Notable films as a director: They Shoot Horses, Don’t They? (nominated: Best Director 1970), Tootsie (nominated: Best Director/Best Picture 1982), Three Days of the Condor, The Way We Were, The Yakuza, The Firm, Jeremiah Johnson, Out of Africa (Winner: Best Director/Best Picture 1986)
As a producer: Recount, The Quiet American, Forty Shades of Blue, The Talented Mr. Ripley, Searching For Bobby Fischer (!), King Ralph (!!), Sense and Sensibility
Pollack was recently praised for his supporting performance in the Best Picture nominee Michael Clayton. He also appeared on The Sopranos in a small but highly memorable and resonant role. His producing partner and fellow director , Anthony Minghella, passed in March, aged 54.
If you want to take a look back via Netflix, I’d recommend They Shoot Horses…, Condor, Tootsie and Jeremiah Johnson in that order. As an actor, Tootsie, Husbands and Wives, Eyes Wide Shut, and Clayton. To people under 25, Pollack served as a fine representation/presence of a Hollywood long past, where smart films for adults were a priority (imagine that, even if you’re not a film snob!) and where franchises and event films didn’t yet have a deathgrip on the market.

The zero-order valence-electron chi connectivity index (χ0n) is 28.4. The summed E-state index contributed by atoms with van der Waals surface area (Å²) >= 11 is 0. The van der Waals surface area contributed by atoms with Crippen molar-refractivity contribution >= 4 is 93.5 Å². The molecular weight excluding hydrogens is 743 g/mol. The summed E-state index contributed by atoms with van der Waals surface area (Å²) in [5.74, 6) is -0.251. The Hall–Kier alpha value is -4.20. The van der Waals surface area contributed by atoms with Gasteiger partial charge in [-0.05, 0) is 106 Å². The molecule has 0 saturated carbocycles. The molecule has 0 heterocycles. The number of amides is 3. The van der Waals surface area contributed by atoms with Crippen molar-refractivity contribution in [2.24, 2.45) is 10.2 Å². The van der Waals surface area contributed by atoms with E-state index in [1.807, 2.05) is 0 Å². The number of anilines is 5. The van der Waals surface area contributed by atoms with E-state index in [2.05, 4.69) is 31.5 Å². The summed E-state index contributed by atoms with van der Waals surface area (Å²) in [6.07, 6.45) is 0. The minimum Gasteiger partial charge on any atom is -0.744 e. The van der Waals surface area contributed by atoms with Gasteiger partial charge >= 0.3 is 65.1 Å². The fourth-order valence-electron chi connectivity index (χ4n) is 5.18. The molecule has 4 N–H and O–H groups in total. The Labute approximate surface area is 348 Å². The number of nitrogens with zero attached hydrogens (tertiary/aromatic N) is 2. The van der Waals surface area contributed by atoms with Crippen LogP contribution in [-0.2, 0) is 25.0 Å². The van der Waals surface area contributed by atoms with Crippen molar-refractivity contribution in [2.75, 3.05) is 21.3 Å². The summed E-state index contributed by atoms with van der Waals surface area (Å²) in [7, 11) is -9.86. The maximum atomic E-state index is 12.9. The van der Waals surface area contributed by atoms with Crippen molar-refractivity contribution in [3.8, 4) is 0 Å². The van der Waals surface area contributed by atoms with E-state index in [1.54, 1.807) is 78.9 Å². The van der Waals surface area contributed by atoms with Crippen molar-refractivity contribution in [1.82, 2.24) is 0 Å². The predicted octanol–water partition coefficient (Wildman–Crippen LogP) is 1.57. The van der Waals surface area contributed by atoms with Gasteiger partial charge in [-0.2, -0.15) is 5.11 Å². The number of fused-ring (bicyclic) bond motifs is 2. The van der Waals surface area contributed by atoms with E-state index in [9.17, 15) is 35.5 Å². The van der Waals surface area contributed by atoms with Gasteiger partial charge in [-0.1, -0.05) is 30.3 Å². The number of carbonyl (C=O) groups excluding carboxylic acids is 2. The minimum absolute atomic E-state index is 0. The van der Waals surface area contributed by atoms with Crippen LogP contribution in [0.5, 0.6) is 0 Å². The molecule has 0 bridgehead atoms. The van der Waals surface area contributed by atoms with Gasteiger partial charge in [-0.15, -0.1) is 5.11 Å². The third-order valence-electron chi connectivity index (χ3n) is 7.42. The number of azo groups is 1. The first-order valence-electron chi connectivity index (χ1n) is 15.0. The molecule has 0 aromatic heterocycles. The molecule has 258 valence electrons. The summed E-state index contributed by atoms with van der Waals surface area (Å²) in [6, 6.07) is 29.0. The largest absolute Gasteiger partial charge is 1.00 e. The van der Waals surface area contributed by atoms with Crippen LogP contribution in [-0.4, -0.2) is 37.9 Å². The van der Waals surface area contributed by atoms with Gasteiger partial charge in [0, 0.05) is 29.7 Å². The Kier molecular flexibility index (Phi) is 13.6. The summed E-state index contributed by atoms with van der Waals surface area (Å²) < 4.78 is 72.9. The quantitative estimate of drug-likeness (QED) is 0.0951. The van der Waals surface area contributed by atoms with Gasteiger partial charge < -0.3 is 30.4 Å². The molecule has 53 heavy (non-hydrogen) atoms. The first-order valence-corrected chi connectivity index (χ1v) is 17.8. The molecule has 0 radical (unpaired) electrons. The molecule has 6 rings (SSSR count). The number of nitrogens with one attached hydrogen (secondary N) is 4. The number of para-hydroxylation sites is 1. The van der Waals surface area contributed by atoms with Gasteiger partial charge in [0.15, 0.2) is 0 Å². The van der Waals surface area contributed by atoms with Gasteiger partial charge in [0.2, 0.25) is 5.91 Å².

Casual moviegoers responded to his voice and mannerisms on screen—you knew this guy, he seemed smarter than most—and as you watched, or at least as I watched, what came across was that Pollack cut through the modern day industry bullshit and greed, and man, he fucking knew it. Some of his films like The Yakuza still seem a little over-fawned upon, but he’s a prime example of a talented cineaste who didn’t sell out and who aged with grace, eyes open.
I’d hate to get a raised eyebrow from the man, is all I’m sayin’. When I think of a respectable film director, Pollack’s voice and face often pops up (yes, those “do not interrupt” commercials help). I wonder and, have wondered at times, who the hell will be there to take Pollack and his peers’ place. That’s usually when a walking-talking mega cup of soda bursts through the door to say “hi.” Sydney Pollack will be missed, but his work and reputation will also be discovered for generations. You can say his name in any film class that is nearly worth the cost, and a certain communal respect will hit.
Discuss: How will he be remembered by you?